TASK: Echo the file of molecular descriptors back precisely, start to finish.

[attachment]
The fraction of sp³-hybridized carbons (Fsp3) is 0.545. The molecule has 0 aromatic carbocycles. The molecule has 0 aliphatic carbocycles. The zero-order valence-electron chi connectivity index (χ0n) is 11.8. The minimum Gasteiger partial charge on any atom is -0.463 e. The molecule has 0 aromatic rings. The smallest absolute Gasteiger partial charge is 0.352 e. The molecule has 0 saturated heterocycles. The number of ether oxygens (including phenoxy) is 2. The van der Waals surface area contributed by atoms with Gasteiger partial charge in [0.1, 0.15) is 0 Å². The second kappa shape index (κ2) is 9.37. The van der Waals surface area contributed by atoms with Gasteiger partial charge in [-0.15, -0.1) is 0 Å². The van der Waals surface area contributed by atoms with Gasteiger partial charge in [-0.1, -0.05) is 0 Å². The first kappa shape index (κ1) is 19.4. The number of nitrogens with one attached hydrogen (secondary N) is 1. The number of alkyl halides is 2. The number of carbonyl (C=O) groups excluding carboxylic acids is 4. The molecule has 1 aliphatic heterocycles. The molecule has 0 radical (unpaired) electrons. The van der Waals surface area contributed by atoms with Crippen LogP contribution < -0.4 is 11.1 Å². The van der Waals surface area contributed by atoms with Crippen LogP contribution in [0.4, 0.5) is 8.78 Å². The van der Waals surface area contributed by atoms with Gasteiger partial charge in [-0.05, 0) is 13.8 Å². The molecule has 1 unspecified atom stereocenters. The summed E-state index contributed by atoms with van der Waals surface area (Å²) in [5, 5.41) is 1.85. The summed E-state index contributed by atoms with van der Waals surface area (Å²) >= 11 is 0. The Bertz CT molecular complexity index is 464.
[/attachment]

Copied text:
The fraction of sp³-hybridized carbons (Fsp3) is 0.545. The molecule has 0 aromatic carbocycles. The molecule has 0 aliphatic carbocycles. The zero-order valence-electron chi connectivity index (χ0n) is 11.8. The minimum Gasteiger partial charge on any atom is -0.463 e. The molecule has 0 aromatic rings. The smallest absolute Gasteiger partial charge is 0.352 e. The molecule has 0 saturated heterocycles. The number of ether oxygens (including phenoxy) is 2. The van der Waals surface area contributed by atoms with Gasteiger partial charge in [0.1, 0.15) is 0 Å². The second kappa shape index (κ2) is 9.37. The van der Waals surface area contributed by atoms with Gasteiger partial charge in [-0.15, -0.1) is 0 Å². The van der Waals surface area contributed by atoms with Gasteiger partial charge in [-0.1, -0.05) is 0 Å². The first kappa shape index (κ1) is 19.4. The number of nitrogens with one attached hydrogen (secondary N) is 1. The number of alkyl halides is 2. The number of carbonyl (C=O) groups excluding carboxylic acids is 4. The molecule has 1 aliphatic heterocycles. The molecule has 0 radical (unpaired) electrons. The van der Waals surface area contributed by atoms with Crippen LogP contribution < -0.4 is 11.1 Å². The van der Waals surface area contributed by atoms with Crippen LogP contribution in [0.4, 0.5) is 8.78 Å². The van der Waals surface area contributed by atoms with Gasteiger partial charge in [-0.05, 0) is 13.8 Å². The molecule has 1 unspecified atom stereocenters. The summed E-state index contributed by atoms with van der Waals surface area (Å²) in [5, 5.41) is 1.85. The summed E-state index contributed by atoms with van der Waals surface area (Å²) >= 11 is 0. The Bertz CT molecular complexity index is 464.